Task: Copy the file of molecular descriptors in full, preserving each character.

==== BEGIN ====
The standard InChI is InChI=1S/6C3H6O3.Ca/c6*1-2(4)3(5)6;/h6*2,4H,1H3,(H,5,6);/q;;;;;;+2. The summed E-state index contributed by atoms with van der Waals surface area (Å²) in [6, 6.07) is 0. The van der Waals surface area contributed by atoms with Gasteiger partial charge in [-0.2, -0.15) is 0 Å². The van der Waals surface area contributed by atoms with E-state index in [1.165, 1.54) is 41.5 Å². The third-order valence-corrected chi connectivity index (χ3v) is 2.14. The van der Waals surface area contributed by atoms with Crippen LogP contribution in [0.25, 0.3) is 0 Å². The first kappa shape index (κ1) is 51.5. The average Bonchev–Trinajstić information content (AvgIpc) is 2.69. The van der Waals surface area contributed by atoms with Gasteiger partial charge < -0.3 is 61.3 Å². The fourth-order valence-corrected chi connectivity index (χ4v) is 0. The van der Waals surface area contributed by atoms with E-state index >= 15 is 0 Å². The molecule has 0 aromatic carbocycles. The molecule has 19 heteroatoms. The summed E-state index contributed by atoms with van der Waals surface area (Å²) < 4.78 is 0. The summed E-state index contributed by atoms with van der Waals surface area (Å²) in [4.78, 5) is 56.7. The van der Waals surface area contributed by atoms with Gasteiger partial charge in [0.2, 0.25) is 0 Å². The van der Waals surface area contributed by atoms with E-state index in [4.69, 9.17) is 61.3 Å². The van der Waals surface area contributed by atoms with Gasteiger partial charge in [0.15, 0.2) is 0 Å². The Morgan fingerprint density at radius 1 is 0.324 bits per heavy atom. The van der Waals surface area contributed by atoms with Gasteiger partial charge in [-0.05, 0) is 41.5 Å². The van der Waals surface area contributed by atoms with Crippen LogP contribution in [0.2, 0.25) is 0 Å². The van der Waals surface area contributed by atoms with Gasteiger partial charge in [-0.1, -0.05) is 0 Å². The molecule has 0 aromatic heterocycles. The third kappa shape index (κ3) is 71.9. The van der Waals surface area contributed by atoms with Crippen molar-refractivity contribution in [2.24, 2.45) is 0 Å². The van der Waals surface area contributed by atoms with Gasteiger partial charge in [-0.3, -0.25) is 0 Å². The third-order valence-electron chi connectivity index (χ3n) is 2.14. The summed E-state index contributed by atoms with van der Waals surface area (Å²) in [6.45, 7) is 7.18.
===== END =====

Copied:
The standard InChI is InChI=1S/6C3H6O3.Ca/c6*1-2(4)3(5)6;/h6*2,4H,1H3,(H,5,6);/q;;;;;;+2. The summed E-state index contributed by atoms with van der Waals surface area (Å²) in [6, 6.07) is 0. The van der Waals surface area contributed by atoms with Gasteiger partial charge in [-0.2, -0.15) is 0 Å². The van der Waals surface area contributed by atoms with E-state index in [1.165, 1.54) is 41.5 Å². The third-order valence-corrected chi connectivity index (χ3v) is 2.14. The van der Waals surface area contributed by atoms with Crippen LogP contribution in [0.25, 0.3) is 0 Å². The first kappa shape index (κ1) is 51.5. The average Bonchev–Trinajstić information content (AvgIpc) is 2.69. The van der Waals surface area contributed by atoms with Gasteiger partial charge < -0.3 is 61.3 Å². The fourth-order valence-corrected chi connectivity index (χ4v) is 0. The van der Waals surface area contributed by atoms with E-state index >= 15 is 0 Å². The molecule has 0 aromatic carbocycles. The molecule has 19 heteroatoms. The summed E-state index contributed by atoms with van der Waals surface area (Å²) < 4.78 is 0. The summed E-state index contributed by atoms with van der Waals surface area (Å²) in [4.78, 5) is 56.7. The van der Waals surface area contributed by atoms with Gasteiger partial charge in [0.2, 0.25) is 0 Å². The van der Waals surface area contributed by atoms with E-state index in [4.69, 9.17) is 61.3 Å². The van der Waals surface area contributed by atoms with Gasteiger partial charge in [0.15, 0.2) is 0 Å². The Morgan fingerprint density at radius 1 is 0.324 bits per heavy atom. The van der Waals surface area contributed by atoms with Gasteiger partial charge in [-0.05, 0) is 41.5 Å². The van der Waals surface area contributed by atoms with Crippen LogP contribution in [0.2, 0.25) is 0 Å². The van der Waals surface area contributed by atoms with Gasteiger partial charge in [-0.1, -0.05) is 0 Å². The molecule has 0 aromatic heterocycles. The third kappa shape index (κ3) is 71.9. The van der Waals surface area contributed by atoms with Crippen molar-refractivity contribution in [2.24, 2.45) is 0 Å². The van der Waals surface area contributed by atoms with Gasteiger partial charge in [-0.3, -0.25) is 0 Å². The third-order valence-electron chi connectivity index (χ3n) is 2.14. The summed E-state index contributed by atoms with van der Waals surface area (Å²) in [6.45, 7) is 7.18.